I had though about extension tubes or a 1.4x teleonverter but I don't want to be taking the main lens on and off. Also I'm sure both of those methods lose a stop or two.
    Yes. It is the 50D

  6. I've got the 1.4x teleonverter, and rarely use it for the same reason as yourself; I don't want to be taking the main lens on and off. And yea, you lose a stop. I've got the 100-400L pretty much permanently fixed to the body. :)
    Still worth considering though I think.

  7. Oh dear I'm starting to think I should give up and leave it to the experts John!!! I don't think I will ever achieve any photos like yours, they are so beautiful, and your years of experience with photography is very evident.
    I love your pond, the newt is adorable and the bloom photos are just lovely.
    Could that be your reflection I spotted in one of the photos? Unless my imagination is working overtime I think we may have caught a glimpse of Midmarsh John!!!

  8. fantastic close-up shots! Sounds like good value for money aswell

  9. Thank you Snowbabies. I must admit I do like that tatty waterfall. It's well weathered and blends in quite well.

    Thanks Chris - I'm well satisfied.

    HM: I keep thinking about a teleconverter but I also have a 100-400mm though it is a bit on the heavy side and as I usually have Bobby with me it just gets too much to hang on to if I then add a tripod.

    ShySongbird. Of course you don't think about giving up. As long as you enjoy what you are doing, stay with it. You get lots of lovely comments on your blog. You should see the number of reject piccies here. I'm lucky enough to have the time to keep trying. My problem is with the words. It can take hours of thinking before I get a few sentences together.
    Yes - there are about seven murky shots of the shadowy photographer in the bubbles, well spotted. You can also see my mast and a couple of my amateur radio aerials. There is even that strange orange orb in the sky which was noticeable by its absence again today.

  10. Amazing clarity with the close-ups! Keep the newt photos coming - we have them in one of our local ponds, but they're very shy. When the kids get older perhaps we'll have to have our own pond.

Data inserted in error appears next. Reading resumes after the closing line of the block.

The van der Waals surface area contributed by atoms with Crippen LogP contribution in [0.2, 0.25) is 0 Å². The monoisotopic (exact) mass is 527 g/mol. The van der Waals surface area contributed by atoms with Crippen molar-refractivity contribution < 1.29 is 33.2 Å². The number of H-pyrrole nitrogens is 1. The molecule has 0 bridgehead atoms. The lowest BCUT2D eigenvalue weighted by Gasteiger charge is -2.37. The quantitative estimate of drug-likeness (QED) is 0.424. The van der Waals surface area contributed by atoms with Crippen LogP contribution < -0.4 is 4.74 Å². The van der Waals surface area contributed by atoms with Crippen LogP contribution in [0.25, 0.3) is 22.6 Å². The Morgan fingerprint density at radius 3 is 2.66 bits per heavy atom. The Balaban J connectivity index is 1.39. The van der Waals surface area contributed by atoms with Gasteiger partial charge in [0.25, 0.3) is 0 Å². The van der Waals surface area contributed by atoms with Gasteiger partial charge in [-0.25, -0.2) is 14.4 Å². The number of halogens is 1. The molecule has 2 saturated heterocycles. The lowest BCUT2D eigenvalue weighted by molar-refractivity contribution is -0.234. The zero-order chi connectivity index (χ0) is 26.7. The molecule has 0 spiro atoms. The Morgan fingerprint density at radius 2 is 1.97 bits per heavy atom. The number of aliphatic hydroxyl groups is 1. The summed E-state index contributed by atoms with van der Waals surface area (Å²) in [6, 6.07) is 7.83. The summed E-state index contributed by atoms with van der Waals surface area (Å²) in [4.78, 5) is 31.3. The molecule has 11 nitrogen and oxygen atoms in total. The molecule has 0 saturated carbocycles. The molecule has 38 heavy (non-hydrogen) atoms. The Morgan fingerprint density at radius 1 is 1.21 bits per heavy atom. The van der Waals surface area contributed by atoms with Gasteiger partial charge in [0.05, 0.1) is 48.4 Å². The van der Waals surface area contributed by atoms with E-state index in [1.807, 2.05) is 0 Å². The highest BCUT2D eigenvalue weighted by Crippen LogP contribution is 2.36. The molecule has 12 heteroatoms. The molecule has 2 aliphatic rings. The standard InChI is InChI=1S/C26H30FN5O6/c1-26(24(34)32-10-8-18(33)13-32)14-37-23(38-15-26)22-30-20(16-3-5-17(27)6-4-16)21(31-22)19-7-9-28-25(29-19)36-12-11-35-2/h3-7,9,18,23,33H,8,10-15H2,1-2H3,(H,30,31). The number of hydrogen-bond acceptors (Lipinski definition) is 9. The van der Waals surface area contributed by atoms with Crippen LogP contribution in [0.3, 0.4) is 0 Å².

11. The close-up shots are definitely 'Wow!' I like the little waterfall and pond. Hope the pump works better this time than the others.

  12. Mick: Thank you - I never thought of me having a wow factor at my age :) There is something soothing about the trickle of water and the glint of Sunlight on moving water - very calming.

    Beatingthebounds: The newts do usually disappear at a great rate of knots. Just occasionally one will stay in view for a short while. I think it is when the Sun is just right and they possibly don't notice me. I hope I can catch one or two clear shots after they leave the pond for the Summer, if I can find them.

  13. Fantastic pictures John and excellent clarity. The newt looks as though it's suspended in mid air (or should I say water!)and the detail on the bee is wonderful (as is the bee!!)

    It sounds as though there's at least three of us using the 50D with the 100-400!!

    I agree about the weight though. I do carry a tripod at times but have a camera bag that will accommodate the tripod so it's not too bad.

    I'd also thought about a teleconverter but with a max aperture of 5.6 on the lens and then having to lose a stop (or two) it would mean good light and a tripod. Not good for the opportunist shots!

  14. Hi Tricia: Thanks for the nice comments. I was fortunate the Sun put in an appearance that day which brings out the colours as well as giving some reasonable shutter speeds.

    I haven't used the 100-400 since I bought the image stabilised 70-200. It is f4 maximum right through and so incredibly sharp (when I get things right!) that I can take quite reasonable small crops from photos. It is fairly heavy but much more manageable and I have a bag in which the combination of lens and body just fits.

    Did you get your bean bag? I keep meaning to get one for when I go to Covenham Reservoir as there is a concrete wall to rest things on. There I would consider taking a 400mm as the birds can be so far away.

  15. Hi John.
    Some wonderful macro shots, there. BTW, your bee looks like the Common Carder Bee.

  16. Hi Dean. Thanks for dropping by and leaving the nice comment. Also thanks for the identification on the bee. I find it so confusing looking through dozens of photos and of course they are never looking in the same direction which makes it even harder.


Thank you for visiting. Hope you enjoyed the pictures. Any comment, or correction to any information or identification I get wrong, is most welcome. John